Alvin stays connected with his community, family, friends, and co-workers. He remembers birthdays, and in times of sadness, Alvin is there. He makes a point to buy locally, and supports our local animal shelter. He is constantly looking for deals, and lets his lodge-mates know if he runs across something he thinks they might want or need.
6. Matt Menge: Matt has been a lodge member for 15 years, first as a member of the Highlanders Lodge, and in recent years as a member of the Crowns Lodge. In both lodges Matt has exemplified leadership qualities, always eager to do his part, and beyond. He served both Lodges as Treasurer, maintaining the funds to sustain the ongoing needs of the lodge. To ensure that his Lodge stays afloat, he has, at times, needed to be shrewd about which bills to pay when, and, at other times, forceful with his lodge-mates about reducing expenses. Also, maintaining a car at his own expense, he frequently drives lodge-mates to various appointments when the lodge van is not available.
On the job, Matt is an invaluable part of a mailroom team, always helpful, courteous, and punctual. He is friendly with his mailroom teammates, and supportive. He takes interest in their lives, and never turns down a request to sub-in extra hours when needed. His sense of humor is especially appreciated in trying times.
Matt serves on the board of his local NAMI group, and as an usher of his church, where he also attends a weekly Bible study. Matt is an excellent example of what recovery looks like.
7. Tony Smith-Jones: Tony has been a member of Jordan Lodge since mid-2016. He got a great recommendation from the folks at the Training Lodge, so we were expecting him to be a good addition, but even so we underestimated him. For one thing, Jordan Lodge has never been so clean as since Tony joined. Tony spends much of his free time cleaning up the lodge and making it a pleasant and presentable place to live; he doesn’t complain when he gets no help, but always welcomes it when offered.
Tony is a true leader and exemplifies the Fairweather Model providing peer support to all his lodge-mates, always lending a helping hand or ear, ensuring the maintenance of a positive lodge environment. During his first year, he has experienced a few triggers towards relapse of his illness, but he has stood strong, and asked for help from peers and staff rather than give into his illness.
8. John Windsperger: John has been a member of the Astros Lodge since 1995, and has always been a good lodge member, completing his house duties without prodding, participating in lodge meetings, and always supportive and willing to hang out, listening to music, or go out with his lodge-mates, for walks, shopping, concerts, etc.
But since a turnover in leadership last winter, John has really stepped up. He takes and gives constructive feedback better than ever, initiates activities with his lodge-mates, helps with grocery shopping when it’s not even his turn, and is incredibly helpful at the worksite, volunteering for extra work when the lodge was short-handed and helping others to maintain a positive attitude. All while going smoke-free for the first time in many years. John exemplifies the Fairweather Model.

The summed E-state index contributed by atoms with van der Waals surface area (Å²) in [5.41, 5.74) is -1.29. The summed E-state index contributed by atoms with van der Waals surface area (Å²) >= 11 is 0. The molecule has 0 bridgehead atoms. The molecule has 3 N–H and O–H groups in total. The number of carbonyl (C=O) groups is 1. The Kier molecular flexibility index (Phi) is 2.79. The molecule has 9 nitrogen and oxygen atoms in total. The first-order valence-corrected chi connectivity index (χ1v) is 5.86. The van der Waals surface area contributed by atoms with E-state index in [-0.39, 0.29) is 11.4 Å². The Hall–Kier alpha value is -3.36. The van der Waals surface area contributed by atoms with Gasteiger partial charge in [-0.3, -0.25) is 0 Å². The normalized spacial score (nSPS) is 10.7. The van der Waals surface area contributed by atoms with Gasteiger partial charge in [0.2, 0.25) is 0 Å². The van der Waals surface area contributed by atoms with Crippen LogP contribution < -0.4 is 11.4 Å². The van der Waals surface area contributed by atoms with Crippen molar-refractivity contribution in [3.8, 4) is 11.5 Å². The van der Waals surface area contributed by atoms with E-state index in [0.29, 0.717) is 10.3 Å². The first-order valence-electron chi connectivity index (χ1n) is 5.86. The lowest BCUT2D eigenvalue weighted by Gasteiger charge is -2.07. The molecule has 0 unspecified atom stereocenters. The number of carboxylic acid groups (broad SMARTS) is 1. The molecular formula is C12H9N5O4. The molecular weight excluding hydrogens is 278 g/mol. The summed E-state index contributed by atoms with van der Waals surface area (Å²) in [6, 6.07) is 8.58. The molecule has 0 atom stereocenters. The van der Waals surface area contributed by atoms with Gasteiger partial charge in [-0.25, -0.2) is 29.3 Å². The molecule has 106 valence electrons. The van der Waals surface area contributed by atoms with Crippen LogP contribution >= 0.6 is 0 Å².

The winner of CCL's Lodge Member of the Year Award also receives a Dr. George W. (Bill) Fairweather Scholarship to the next full National Conference (Conference Registration and accommodations, travel not included).
The Dorothy Berger* Innovation Award
* Dorothy Berger started a “Small Group Ward” in 1968, and founded Tasks Unlimited in 1970.
1. Tasks Unlimited Development Program
Beginning in July 2016, Tasks Unlimited embarked on a 3-year strategy, including the hiring of a full-time development manager, to develop communications and fundraising relationships with individuals and foundations to advance specific programs and general operating funding for the lodge program, for supportive employment, and for mental health services. In his first 12 months, Development Director Paul Vliem has been able to secure approximately $90,000 to support Tasks’ efforts.
2. Tasks Unlimited Mailroom Operations: Twenty years ago, Tasks Unlimited Building Services expanded its scope to provide mailroom operations, primarily for Federal Agencies. Currently, Tasks operates mailrooms for the Army Corps of Engineers, the US Department of Agriculture, and the IRS. And over the years, Tasks has provided excellent service to all three, winning numerous national service awards, including three IRS Awards, one USDA Award, and multiple Corps of Engineers nominations.
The operation of these mailrooms provide good-paying, full and part-time jobs for approximately a dozen consumers, including lodge members. Over the years, some had tried mailroom work and found it less interesting than janitorial. But the current mailroom crews love their work, especially the opportunity become fully integrated into these important federal agencies.
3. Marcia Wible (WINNER): The majority of Marcia’s adult life has been spent in service to others, either in her time with the US Marines, or her nearly 30 years of civilian service. Marcia brings energy, enthusiasm, wisdom, knowledge of the folks she serves, realistic common sense and creativity, to her work.
Marcia was instrumental her organization becoming involved in Fairweather Lodges in the first place. Through her efforts, Chambersburg Lodge has been operating for 12 years, all Lodge members working in the community in a variety of jobs. This lodge, that Marcia helped give birth to, not only supports the Lodge Members, but in some cases, through the years, their children as well.